Note that we had a similar "overpopulation" scare back in the 1970s. People in the western democracies actually were lead to believe that this was a crisis. So they pushed through no-fault divorce together with abortion on demand (just to name a couple governmental innovations). Now, as they grow older and seek retirements benefits, they find that they have depopulated the pool of workers needed to provide for their comfortable years. Folly.

I like to think of it as societal Darwinism at work. Perhaps we will go the way of Logan's Run on our next iteration to cure this "problem". Looks like we are already down that path.


Logan's Run - great reference! Or we could simply go the way of the ancient Greeks and leave the unproductive old people out on the mountaintops..

I agree with Paul that this is not a "problem" mandating a collective or political solution unless it is the result of some government policy. Of course, in the U.S., we have age-based eligibility for "retirement" benefits like social security and medicare. So perhaps, if the large majority of elderly workers can be productive past age 65, those benefits should kick in later. Otherwise, retirement age should be a matter of personal choice, not to mention personal means.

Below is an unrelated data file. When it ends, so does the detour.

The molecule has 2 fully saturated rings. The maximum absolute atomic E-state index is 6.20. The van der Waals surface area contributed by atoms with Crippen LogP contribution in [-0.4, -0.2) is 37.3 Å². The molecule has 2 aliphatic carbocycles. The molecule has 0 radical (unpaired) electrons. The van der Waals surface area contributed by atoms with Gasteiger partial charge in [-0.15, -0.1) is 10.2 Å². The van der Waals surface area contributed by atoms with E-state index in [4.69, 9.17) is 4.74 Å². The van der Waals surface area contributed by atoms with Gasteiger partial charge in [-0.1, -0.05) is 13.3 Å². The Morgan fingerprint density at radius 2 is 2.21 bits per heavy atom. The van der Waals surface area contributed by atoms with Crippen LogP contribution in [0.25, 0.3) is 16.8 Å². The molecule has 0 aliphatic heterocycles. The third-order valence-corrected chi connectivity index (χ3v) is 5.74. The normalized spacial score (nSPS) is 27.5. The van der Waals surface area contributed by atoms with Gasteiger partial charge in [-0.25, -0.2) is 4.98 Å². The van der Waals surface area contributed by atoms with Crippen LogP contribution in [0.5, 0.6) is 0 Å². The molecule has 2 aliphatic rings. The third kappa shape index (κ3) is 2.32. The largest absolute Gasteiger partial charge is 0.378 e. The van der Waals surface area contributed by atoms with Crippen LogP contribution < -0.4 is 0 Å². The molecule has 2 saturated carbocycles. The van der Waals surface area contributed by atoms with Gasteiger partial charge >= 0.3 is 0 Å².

Perhaps Posner and Becker have lived too long in the insulated, life-tenured hallways of academia and the federal courts to realize that the market actually does work here. Companies force the unproductive sexa- and septagenarians out of their jobs, one way or another. Even government agencies do so, when faced with budget crises. Perhaps the American sense of pride wrongly views such "layoffs" or "early retirements" as more socially acceptable than demotions or pay cuts. But that's not a matter for the legislature.

Finally, does anyone see any tension between this week's topic and last week's posts regarding the tendency of employees to stay in their jobs too long? Just wondering..